2018.01.16 20:08 "Re: [Tiff] Strategies for multi-core speedups", by
I did experiment with HTML5 + webGL in the past and I actually ran into draw call limitations by the browsers. But looking back I'm sure I did things quite incorrectly setting images up. But even then the thought did cross our minds and we basically came to the same conclusions. We may be getting some 10Gb network capabilities soon, but I'm not banking on it so I went the desktop application route.
Staff Software Engineer
From: Kemp Watson <firstname.lastname@example.org>
To: Paavo Helde <email@example.com>
Date: 01/16/2018 01:02 PM
Subject: Re: [Tiff] Strategies for multi-core speedups [EXTERNAL]
Sent by: firstname.lastname@example.org
Also Joseph, you might find yourself limited by network bandwidth or BDP long before you are limited by application threading, good idea to think about network simulation (if relevant) before detailed design.
On Tue, Jan 16, 2018 at 2:34 PM, Paavo Helde <email@example.com> wrote:
On 16.01.2018 20:36, Joe.Maniaci@ricoh-usa.com wrote:
I am a complete newbie to digital imagery and TIFFs in general, so please forgive any ignorance.
I'm an automated test tool developer and I am actually going to start
working on a viewer for the TIFFs that my company generates, to
potentially include relying on the bigtiff format and this is the thing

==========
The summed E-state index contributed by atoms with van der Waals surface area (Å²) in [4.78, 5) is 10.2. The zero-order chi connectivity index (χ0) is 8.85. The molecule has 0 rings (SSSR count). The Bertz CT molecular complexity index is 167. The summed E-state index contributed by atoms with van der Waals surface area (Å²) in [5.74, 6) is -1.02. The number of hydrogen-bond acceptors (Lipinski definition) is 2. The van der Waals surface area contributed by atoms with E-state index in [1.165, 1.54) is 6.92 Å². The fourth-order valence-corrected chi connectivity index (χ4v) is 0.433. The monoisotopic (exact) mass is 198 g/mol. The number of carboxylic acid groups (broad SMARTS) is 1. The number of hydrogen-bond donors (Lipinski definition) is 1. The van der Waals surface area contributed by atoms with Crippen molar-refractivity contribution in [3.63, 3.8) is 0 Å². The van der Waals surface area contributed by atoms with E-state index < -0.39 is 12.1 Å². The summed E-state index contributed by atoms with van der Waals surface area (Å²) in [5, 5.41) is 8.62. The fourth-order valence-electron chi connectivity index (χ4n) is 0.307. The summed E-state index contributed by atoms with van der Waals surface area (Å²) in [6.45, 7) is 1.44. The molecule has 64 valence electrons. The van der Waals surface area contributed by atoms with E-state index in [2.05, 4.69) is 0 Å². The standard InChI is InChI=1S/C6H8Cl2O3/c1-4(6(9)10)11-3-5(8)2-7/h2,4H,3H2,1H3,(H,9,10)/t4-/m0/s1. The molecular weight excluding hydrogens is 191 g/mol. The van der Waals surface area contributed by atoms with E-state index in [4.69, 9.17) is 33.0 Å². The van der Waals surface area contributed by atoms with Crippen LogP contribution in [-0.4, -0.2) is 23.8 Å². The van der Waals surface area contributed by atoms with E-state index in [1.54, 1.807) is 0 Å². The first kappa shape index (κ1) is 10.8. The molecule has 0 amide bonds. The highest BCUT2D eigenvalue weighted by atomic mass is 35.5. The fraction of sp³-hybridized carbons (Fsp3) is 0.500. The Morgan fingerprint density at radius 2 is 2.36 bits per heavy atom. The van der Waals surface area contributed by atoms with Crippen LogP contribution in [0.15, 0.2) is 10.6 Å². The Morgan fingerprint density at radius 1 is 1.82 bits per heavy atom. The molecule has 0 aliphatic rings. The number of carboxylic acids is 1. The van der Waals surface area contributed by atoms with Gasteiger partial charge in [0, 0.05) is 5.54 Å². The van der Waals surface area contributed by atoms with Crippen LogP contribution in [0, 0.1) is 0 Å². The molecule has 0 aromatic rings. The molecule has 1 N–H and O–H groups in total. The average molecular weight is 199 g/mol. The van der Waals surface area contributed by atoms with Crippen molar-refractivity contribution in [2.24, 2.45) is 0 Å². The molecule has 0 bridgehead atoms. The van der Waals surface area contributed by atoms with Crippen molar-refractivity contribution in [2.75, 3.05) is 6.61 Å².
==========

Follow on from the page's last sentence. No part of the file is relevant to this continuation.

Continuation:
I've spent most of my time thinking about. I've come to the conclusion
that for the images we generate, up to 10GB uncompressed(soon to be 40GB),
that I will need to preprocess a single TIFF into multiple TIFFs
containing intelligently placed tiles just to get around the I/O issue. By
intelligently placed, I mean that if a user were to scroll their view
window to the right, and five tiles(vertically aligned) had to be loaded
into memory, I could theoretically have those files intelligently located
in different TIFF files(subTIFFs?) that would allow multiple threads to
operate on. So each thread only had to find one tile. So for my tool it
would be a staggering amount of pre-processing, but real time manipulation
is extremely fluid for the user which is basically my number one
So for a case like mine, thread overhead is nothing to worry about. That and the more I read about the C++11 thread library, the less I worry. I can just leave it to the library to determine how many threads should operate in my 4-core environments, or my 16-core environments. At least that's the impression I've garnered.
If all you want is a viewer then you are limited by the screen sizes which are typically not more than ca 2000x2000 pixels. And this is pretty small image nowadays, there is no need to multithread anything, you could just read the needed tiles from the TIFF file in real time and maybe add a small cache of the read tiles so you don't need to read them again if the user pans left 1 pixel.
For zooming out the TIFF file should have different frames of the same image stored in decreasing resolutions so that a suitable resolution can be chosen for display - these are called pyramidal tiffs. The TIFF standard suggests that such varying resolution images should be stored as sub-IFD-s but as many viewers do not support sub-IFD-s they are typically stored just in standard IFD-s, and some XML piece in the first IFD provides the details. I am sure there are multiple variants of such pyramidal tiff formats, one from our company as well, and of course there are multiple readers supporting such tiff files.